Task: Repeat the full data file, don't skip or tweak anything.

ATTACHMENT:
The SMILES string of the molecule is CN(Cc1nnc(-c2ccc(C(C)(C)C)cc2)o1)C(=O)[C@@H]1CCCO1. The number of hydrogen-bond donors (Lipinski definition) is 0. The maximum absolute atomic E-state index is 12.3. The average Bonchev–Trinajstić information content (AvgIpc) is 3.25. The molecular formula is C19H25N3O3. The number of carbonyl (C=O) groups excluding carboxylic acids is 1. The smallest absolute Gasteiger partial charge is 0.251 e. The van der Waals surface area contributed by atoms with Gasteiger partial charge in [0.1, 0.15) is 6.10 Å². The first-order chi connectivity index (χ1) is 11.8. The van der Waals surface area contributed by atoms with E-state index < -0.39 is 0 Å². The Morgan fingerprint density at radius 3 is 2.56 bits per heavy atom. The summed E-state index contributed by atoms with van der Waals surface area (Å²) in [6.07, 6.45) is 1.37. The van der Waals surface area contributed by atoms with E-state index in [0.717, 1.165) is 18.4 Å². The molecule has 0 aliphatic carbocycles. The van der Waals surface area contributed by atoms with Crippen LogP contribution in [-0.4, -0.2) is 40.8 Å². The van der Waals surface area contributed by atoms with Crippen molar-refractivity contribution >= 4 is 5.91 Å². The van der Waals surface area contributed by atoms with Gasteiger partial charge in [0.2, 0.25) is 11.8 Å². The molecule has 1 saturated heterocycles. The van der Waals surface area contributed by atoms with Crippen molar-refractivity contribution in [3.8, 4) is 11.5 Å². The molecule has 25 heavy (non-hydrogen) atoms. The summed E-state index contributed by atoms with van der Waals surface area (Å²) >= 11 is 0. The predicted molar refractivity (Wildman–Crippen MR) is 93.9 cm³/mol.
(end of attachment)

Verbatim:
The SMILES string of the molecule is CN(Cc1nnc(-c2ccc(C(C)(C)C)cc2)o1)C(=O)[C@@H]1CCCO1. The number of hydrogen-bond donors (Lipinski definition) is 0. The maximum absolute atomic E-state index is 12.3. The average Bonchev–Trinajstić information content (AvgIpc) is 3.25. The molecular formula is C19H25N3O3. The number of carbonyl (C=O) groups excluding carboxylic acids is 1. The smallest absolute Gasteiger partial charge is 0.251 e. The van der Waals surface area contributed by atoms with Gasteiger partial charge in [0.1, 0.15) is 6.10 Å². The first-order chi connectivity index (χ1) is 11.8. The van der Waals surface area contributed by atoms with E-state index < -0.39 is 0 Å². The Morgan fingerprint density at radius 3 is 2.56 bits per heavy atom. The summed E-state index contributed by atoms with van der Waals surface area (Å²) in [6.07, 6.45) is 1.37. The van der Waals surface area contributed by atoms with E-state index in [0.717, 1.165) is 18.4 Å². The molecule has 0 aliphatic carbocycles. The van der Waals surface area contributed by atoms with Crippen LogP contribution in [-0.4, -0.2) is 40.8 Å². The van der Waals surface area contributed by atoms with Crippen molar-refractivity contribution >= 4 is 5.91 Å². The van der Waals surface area contributed by atoms with Gasteiger partial charge in [0.2, 0.25) is 11.8 Å². The molecule has 1 saturated heterocycles. The van der Waals surface area contributed by atoms with Crippen molar-refractivity contribution in [3.8, 4) is 11.5 Å². The molecule has 25 heavy (non-hydrogen) atoms. The summed E-state index contributed by atoms with van der Waals surface area (Å²) >= 11 is 0. The predicted molar refractivity (Wildman–Crippen MR) is 93.9 cm³/mol.